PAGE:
Think Like a Kid to Reduce Stress
Discover why a kid’s point of view can benefit the life of a grownup with these tips.
The boundaries and limitations we put on ourselves as adults often fence in a host of mental stresses. But have you ever noticed how relaxed and carefree kids are? So although we're the role models for our kids most of the time, perhaps in this case, we could follow their example.
Forget about others.
Kids, at least before they become self-conscious teenagers, aren't overly concerned about what others think. By contrast, much of our adult stress stems from worrying about how others will perceive us. Knowing who you are, what you can do and, most importantly, what you can't, will strengthen you in warding off impossible expectations. Focus on being rather than doing.
As a child, George Bernard Shaw, the famous literary critic, asked his father why he shaved. As the story goes, the elder Shaw contemplated the question and then threw his razor out the window and grew a beard. Sometimes our daily habits get so ingrained that we forget to consider doing things differently. Assess your daily life with new eyes, and don't be afraid to make a few bold changes that suit you.
Work and play in spurts.
Why do only kids and judges get recesses? The hyper-efficient business world doesn't tolerate goofing off and yet workers waste, on average, more than one day (nine hours) of every workweek — and that doesn't count pointless meetings. Maybe breaks aren't such a bad thing. Frequent mental breaks help you concentrate and reduce your stress. Companies that institute a results-oriented approach to management (rather than time- or behavior-oriented ones) have seen significant increases in productivity and morale.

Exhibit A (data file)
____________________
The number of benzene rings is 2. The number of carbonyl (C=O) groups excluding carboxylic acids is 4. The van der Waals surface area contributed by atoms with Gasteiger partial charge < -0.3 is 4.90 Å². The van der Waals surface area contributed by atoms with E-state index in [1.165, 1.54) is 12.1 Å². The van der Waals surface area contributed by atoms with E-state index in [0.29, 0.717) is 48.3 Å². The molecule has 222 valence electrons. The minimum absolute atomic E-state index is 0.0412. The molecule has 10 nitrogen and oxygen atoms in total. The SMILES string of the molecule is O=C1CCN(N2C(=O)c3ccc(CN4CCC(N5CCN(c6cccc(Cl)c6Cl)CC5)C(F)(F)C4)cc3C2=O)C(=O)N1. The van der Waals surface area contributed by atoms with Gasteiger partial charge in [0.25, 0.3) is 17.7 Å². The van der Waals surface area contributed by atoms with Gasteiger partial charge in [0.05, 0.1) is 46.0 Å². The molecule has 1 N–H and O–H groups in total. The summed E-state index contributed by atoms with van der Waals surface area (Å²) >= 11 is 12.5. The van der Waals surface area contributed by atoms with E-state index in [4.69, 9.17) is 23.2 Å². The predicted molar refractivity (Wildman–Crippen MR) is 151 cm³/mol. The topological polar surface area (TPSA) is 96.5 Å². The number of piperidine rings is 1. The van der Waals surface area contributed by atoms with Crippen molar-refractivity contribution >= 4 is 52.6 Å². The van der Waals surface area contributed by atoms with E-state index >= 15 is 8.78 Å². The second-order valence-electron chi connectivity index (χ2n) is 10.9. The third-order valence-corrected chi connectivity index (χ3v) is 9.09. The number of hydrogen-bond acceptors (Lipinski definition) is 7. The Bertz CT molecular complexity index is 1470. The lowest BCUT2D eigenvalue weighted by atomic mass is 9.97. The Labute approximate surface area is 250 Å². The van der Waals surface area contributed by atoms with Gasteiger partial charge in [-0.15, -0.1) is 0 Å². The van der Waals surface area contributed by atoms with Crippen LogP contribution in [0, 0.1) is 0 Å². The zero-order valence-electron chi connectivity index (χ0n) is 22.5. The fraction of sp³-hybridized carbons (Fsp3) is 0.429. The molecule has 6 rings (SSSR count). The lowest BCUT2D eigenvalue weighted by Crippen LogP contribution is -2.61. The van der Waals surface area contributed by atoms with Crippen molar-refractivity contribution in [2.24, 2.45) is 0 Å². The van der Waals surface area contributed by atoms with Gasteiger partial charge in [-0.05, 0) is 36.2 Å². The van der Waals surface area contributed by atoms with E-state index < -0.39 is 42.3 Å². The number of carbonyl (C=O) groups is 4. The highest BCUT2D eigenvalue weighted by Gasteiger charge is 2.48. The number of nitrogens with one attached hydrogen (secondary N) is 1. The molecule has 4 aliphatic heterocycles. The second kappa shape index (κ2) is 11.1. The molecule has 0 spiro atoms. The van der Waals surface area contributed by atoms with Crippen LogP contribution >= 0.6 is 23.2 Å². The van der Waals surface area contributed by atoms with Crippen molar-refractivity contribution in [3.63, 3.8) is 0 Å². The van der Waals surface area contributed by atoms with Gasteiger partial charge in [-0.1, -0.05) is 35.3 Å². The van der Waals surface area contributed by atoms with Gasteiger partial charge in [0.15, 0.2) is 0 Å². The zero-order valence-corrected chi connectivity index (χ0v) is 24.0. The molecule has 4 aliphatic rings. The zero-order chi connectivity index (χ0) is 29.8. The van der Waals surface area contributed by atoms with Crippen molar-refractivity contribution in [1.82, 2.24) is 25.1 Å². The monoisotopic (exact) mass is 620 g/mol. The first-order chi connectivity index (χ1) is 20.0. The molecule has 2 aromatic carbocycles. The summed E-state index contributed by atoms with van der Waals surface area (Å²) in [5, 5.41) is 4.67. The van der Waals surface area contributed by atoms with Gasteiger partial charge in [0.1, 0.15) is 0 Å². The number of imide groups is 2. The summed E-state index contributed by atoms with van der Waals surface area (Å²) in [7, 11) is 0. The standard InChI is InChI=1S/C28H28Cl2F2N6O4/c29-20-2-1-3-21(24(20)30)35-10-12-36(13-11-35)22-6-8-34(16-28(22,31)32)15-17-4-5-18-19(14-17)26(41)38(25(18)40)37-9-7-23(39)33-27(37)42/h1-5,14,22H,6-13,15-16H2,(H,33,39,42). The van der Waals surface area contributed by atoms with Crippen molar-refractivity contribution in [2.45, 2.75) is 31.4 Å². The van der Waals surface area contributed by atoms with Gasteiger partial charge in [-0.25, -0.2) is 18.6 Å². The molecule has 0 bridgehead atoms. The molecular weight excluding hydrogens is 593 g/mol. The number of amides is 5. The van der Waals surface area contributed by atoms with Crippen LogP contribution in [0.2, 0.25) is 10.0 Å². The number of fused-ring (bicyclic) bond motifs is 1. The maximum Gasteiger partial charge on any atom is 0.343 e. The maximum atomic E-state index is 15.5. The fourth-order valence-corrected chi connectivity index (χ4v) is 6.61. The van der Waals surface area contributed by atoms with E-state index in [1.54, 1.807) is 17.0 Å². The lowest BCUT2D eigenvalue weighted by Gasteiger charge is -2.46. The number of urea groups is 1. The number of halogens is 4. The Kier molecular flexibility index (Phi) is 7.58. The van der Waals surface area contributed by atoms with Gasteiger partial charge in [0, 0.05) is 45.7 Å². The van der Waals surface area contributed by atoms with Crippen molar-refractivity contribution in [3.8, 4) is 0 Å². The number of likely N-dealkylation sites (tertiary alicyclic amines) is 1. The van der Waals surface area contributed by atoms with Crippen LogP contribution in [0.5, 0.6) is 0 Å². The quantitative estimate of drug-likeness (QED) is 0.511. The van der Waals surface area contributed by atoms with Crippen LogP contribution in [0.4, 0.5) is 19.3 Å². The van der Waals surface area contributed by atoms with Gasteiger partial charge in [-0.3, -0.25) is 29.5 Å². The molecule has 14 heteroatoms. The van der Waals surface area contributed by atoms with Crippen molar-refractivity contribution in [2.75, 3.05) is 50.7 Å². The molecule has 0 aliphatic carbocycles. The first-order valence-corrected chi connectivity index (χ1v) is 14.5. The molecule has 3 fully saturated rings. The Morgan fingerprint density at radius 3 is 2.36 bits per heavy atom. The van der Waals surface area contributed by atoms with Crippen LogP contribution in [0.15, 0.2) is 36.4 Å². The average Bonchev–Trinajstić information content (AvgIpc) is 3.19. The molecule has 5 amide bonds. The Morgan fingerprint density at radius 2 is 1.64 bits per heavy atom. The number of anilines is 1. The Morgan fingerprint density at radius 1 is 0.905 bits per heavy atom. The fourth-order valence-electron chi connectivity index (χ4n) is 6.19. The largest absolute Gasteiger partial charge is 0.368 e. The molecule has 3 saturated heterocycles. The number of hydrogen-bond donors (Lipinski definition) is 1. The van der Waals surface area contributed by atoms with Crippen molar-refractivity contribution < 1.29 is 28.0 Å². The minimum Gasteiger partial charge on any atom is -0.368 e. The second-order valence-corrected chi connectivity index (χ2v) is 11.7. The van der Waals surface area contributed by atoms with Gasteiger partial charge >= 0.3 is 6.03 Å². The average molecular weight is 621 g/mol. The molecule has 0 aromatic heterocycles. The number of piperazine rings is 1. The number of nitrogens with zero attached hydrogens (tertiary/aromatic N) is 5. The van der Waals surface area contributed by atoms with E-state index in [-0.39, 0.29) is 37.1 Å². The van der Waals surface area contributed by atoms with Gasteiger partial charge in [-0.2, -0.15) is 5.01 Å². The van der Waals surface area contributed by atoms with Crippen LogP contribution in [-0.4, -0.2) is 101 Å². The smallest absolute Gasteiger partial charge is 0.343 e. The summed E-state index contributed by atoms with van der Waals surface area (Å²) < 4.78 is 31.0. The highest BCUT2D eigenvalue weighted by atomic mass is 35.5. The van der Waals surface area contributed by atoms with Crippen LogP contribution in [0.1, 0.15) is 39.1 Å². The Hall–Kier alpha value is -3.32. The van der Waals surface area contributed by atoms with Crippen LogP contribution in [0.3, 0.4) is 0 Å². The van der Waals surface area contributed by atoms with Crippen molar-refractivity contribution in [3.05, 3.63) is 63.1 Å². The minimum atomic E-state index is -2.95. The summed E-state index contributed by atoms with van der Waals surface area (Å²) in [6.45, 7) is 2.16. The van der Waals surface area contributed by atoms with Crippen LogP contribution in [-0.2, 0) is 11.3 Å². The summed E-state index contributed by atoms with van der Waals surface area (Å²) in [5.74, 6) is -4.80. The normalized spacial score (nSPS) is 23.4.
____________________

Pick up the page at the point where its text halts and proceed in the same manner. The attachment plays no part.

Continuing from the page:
Toy with deadlines.
Remember the chart on your fridge when you were growing up? The one with the foil stars and smiley faces that tracked your progress and accomplishments? There's no getting around the adult reality of deadlines, but you can challenge yourself to keep projects under control. Establish reasonable deadlines, and then reward yourself handsomely when you hit them. You'll feel less stressed and more confident when you see how much you're capable of accomplishing.
Look forward, not back.
One of the most admirable attributes of kids is their ability to live in today but look forward to tomorrow. Take their cue: Learn what you can from the past, but don't dwell on it. As your children's teachers tell them, your best is always enough. So take a deep breath, live your best today and look forward to creating a new story tomorrow.